Measuring Happiness in the Workplace

At Lucidica, one of our core values is fun. It might seem a little vague, havingsomething which isn’t very easy to measure as a core value, and managers often stop and ask “Is it really worth it”. We believe it is, and that employee happiness can lead to a more productive team member, one that will stay focused and with us for as long as possible. Others might not feel the same, but regardless of the outcome, fun will be had!

The most used medium to measure fun, the survey, doesn’t always represent the truth about your employees’ happiness – even when it’s digital, anonymous, and can be done at any time (even on your phone). To try and get a different angle on measuring happiness at Lucidica, we are attempting a more simple approach. The idea is that upon leaving work every day, each employee will be able to (as accurately as the moment allows), give an answer to “How was your day?” by selecting one of three options: good, nothing to report, bad. Now imagine there was a device that was easy to use, relatively cheap to deploy, anonymous, and can be adjusted to report back whenever you want. There are some devices out there that do similar things already, although they are expensive and not as customisable as we’d like. To that end, we decided we would try and build one.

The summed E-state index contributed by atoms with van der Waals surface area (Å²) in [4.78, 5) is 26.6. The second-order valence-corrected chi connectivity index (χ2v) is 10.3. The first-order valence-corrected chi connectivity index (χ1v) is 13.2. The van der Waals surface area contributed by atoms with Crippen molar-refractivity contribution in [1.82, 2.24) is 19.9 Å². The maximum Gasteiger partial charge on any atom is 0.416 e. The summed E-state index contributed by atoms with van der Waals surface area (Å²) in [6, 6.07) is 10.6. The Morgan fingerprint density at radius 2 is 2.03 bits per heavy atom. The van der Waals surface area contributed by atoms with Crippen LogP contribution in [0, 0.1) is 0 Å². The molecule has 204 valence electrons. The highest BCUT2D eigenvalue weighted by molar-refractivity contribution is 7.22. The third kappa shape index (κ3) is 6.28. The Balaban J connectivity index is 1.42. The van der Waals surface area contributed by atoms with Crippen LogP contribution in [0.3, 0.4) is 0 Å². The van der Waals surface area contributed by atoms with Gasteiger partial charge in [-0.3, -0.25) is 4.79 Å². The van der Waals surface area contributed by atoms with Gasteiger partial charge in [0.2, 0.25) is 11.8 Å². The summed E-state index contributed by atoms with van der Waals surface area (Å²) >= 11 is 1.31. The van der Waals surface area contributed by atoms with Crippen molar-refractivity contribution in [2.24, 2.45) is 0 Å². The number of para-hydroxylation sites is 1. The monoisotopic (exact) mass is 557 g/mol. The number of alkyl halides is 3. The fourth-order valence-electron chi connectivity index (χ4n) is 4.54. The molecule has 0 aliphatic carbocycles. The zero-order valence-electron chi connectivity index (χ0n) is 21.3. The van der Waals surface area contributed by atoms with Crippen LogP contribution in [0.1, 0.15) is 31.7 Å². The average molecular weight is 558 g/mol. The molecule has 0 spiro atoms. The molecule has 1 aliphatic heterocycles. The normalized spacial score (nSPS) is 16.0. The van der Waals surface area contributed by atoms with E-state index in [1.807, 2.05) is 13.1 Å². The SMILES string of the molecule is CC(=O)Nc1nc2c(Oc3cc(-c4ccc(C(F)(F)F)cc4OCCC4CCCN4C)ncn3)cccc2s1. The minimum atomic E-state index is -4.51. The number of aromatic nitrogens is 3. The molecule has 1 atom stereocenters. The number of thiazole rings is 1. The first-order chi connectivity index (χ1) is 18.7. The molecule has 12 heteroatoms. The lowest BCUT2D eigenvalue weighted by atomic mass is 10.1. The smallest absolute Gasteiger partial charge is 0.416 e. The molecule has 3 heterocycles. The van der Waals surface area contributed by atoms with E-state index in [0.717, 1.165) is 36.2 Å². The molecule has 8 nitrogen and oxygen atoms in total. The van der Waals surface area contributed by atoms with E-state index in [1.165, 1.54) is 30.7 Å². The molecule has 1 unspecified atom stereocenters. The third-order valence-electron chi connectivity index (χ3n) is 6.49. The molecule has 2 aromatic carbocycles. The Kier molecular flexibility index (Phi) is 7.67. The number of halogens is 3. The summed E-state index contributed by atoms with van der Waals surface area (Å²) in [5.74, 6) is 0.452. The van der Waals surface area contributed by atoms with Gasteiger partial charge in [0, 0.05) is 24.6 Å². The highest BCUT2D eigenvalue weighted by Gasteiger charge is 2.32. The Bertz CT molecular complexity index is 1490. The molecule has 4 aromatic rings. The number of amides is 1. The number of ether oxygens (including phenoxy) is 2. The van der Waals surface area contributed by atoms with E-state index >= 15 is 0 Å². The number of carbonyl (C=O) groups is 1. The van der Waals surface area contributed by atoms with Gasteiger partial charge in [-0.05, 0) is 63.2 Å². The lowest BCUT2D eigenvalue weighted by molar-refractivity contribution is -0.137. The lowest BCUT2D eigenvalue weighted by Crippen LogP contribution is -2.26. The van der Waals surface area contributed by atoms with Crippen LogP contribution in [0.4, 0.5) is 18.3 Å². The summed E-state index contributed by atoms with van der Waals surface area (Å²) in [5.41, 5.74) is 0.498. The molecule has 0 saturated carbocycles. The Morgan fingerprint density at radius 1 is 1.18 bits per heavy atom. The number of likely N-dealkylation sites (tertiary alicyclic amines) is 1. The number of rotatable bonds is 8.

Keeping it simple allows us to capture how the team members felt on any given day and then tries to find patterns around this. Are Mondays the worst? Are Fridays best? Do we have mid-week blues? By getting more information we can adjust our happiness-boosting activities to specific days. For example, would a round of doughnuts and coffee on a typically sad Monday, improve the mood for the whole day? Time – and lots of data – will help determine what works for our team.

The device itself will be powered by a Raspberry Pi, a miniature, Linux-based computer that is inexpensive and can be programmed to do a wide array of things. On top of that, just 3 buttons, a notification light and a case to hold it all.

Check back soon when we implement our ‘happiness tester’ to find out how it helps!